by Shanna McIntyre, Chief Data Officer
Just when it seemed that the 2020 fire season had quieted down, the Bond Fire broke out on December 2nd in Silverado Canyon in Orange County, driven by strong Santa Ana winds. More than a week later, the fire has finally been contained, but not before 31 structures were destroyed, 25,000 people were evacuated, two firefighters were injured, and numerous schools closed.
The Bond Fire has proven to be more destructive than two other major fires in Orange County that occurred earlier in the season. Captain Thang Nguyen with the Orange County Fire Authority told LAist.com that “a big driving factor is that we have really low relative humidity, which made the fuel pretty susceptible to burning. And then in the canyons, we've got pretty strong winds, so that's what we're dealing with.”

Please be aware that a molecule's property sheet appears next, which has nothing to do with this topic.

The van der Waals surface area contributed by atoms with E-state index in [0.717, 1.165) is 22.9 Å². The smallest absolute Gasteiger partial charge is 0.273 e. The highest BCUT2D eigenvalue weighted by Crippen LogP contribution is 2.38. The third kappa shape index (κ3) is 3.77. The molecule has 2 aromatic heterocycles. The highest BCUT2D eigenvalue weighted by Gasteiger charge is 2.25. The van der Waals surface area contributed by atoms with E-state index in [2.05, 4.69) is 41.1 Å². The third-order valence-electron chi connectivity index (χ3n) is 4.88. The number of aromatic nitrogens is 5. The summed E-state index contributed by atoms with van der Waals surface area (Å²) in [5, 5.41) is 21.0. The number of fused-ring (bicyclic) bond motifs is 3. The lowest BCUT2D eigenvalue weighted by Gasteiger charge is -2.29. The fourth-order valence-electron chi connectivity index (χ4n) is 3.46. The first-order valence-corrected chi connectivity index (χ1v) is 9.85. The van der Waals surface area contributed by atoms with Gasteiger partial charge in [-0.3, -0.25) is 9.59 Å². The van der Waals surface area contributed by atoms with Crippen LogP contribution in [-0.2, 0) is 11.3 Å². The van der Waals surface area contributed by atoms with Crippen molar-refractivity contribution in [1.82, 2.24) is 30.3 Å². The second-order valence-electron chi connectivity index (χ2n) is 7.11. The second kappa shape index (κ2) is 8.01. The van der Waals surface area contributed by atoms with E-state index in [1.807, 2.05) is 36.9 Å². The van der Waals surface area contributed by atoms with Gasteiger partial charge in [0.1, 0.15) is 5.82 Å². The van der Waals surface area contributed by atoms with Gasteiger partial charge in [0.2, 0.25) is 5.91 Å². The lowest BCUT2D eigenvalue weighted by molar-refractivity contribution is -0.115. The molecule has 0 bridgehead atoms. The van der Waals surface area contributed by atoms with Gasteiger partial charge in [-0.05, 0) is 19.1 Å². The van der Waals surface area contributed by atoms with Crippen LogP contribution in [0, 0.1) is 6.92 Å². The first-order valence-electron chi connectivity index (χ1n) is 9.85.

While it might seem perfectly intuitive that strong winds and fuel conditions would result in a more severe fire prediction, a major flaw in many incumbent wildfire models has been poor accounting for such variables. Because the Delos Wildfire Hazard model has included sophisticated proprietary weather indices and fuel condition data, we’re finding that areas that aren't traditionally viewed as "brush" are in fact exposed to severe fire weather during these wind events, in addition to other conditions that our model has determined to be important.
As the severity of important factors continue to change, Delos will continue capturing what those changes mean for wildfire risk to communities like Silverado Canyon.
Wildfire Uncovered is our recurring series which discusses the science and predictability behind wildfire, including highlighting recent fire events. Delos Insurance is a technology-powered insurance company, initially focused on offering homeowners insurance in California. [photo credit]